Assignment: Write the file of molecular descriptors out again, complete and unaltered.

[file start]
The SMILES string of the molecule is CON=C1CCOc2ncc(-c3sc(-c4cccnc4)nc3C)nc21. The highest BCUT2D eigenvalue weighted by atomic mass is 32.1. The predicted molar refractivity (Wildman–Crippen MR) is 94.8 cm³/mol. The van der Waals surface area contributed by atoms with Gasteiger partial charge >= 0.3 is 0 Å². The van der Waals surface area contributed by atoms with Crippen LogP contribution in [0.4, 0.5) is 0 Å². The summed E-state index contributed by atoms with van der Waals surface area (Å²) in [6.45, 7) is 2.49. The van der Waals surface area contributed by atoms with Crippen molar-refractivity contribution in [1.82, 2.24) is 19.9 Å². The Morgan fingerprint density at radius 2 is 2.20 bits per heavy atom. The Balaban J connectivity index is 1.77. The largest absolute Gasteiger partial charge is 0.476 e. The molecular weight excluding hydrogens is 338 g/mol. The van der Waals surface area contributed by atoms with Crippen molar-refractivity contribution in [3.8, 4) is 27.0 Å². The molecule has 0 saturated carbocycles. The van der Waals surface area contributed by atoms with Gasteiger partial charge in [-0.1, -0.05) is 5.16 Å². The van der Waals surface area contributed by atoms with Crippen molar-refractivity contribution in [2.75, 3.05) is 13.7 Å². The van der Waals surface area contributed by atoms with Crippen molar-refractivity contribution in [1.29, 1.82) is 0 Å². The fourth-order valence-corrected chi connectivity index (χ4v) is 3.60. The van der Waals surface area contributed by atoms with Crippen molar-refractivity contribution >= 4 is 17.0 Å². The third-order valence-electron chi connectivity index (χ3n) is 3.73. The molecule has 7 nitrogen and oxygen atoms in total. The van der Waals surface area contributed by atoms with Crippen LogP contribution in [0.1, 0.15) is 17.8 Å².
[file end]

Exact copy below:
The SMILES string of the molecule is CON=C1CCOc2ncc(-c3sc(-c4cccnc4)nc3C)nc21. The highest BCUT2D eigenvalue weighted by atomic mass is 32.1. The predicted molar refractivity (Wildman–Crippen MR) is 94.8 cm³/mol. The van der Waals surface area contributed by atoms with Gasteiger partial charge >= 0.3 is 0 Å². The van der Waals surface area contributed by atoms with Crippen LogP contribution in [0.4, 0.5) is 0 Å². The summed E-state index contributed by atoms with van der Waals surface area (Å²) in [6.45, 7) is 2.49. The van der Waals surface area contributed by atoms with Crippen molar-refractivity contribution in [1.82, 2.24) is 19.9 Å². The Morgan fingerprint density at radius 2 is 2.20 bits per heavy atom. The Balaban J connectivity index is 1.77. The largest absolute Gasteiger partial charge is 0.476 e. The molecular weight excluding hydrogens is 338 g/mol. The van der Waals surface area contributed by atoms with Crippen molar-refractivity contribution in [3.8, 4) is 27.0 Å². The molecule has 0 saturated carbocycles. The van der Waals surface area contributed by atoms with Gasteiger partial charge in [-0.1, -0.05) is 5.16 Å². The van der Waals surface area contributed by atoms with Crippen molar-refractivity contribution in [2.75, 3.05) is 13.7 Å². The van der Waals surface area contributed by atoms with Crippen molar-refractivity contribution in [1.29, 1.82) is 0 Å². The fourth-order valence-corrected chi connectivity index (χ4v) is 3.60. The van der Waals surface area contributed by atoms with Crippen molar-refractivity contribution >= 4 is 17.0 Å². The third-order valence-electron chi connectivity index (χ3n) is 3.73. The molecule has 7 nitrogen and oxygen atoms in total. The van der Waals surface area contributed by atoms with Crippen LogP contribution in [0.1, 0.15) is 17.8 Å².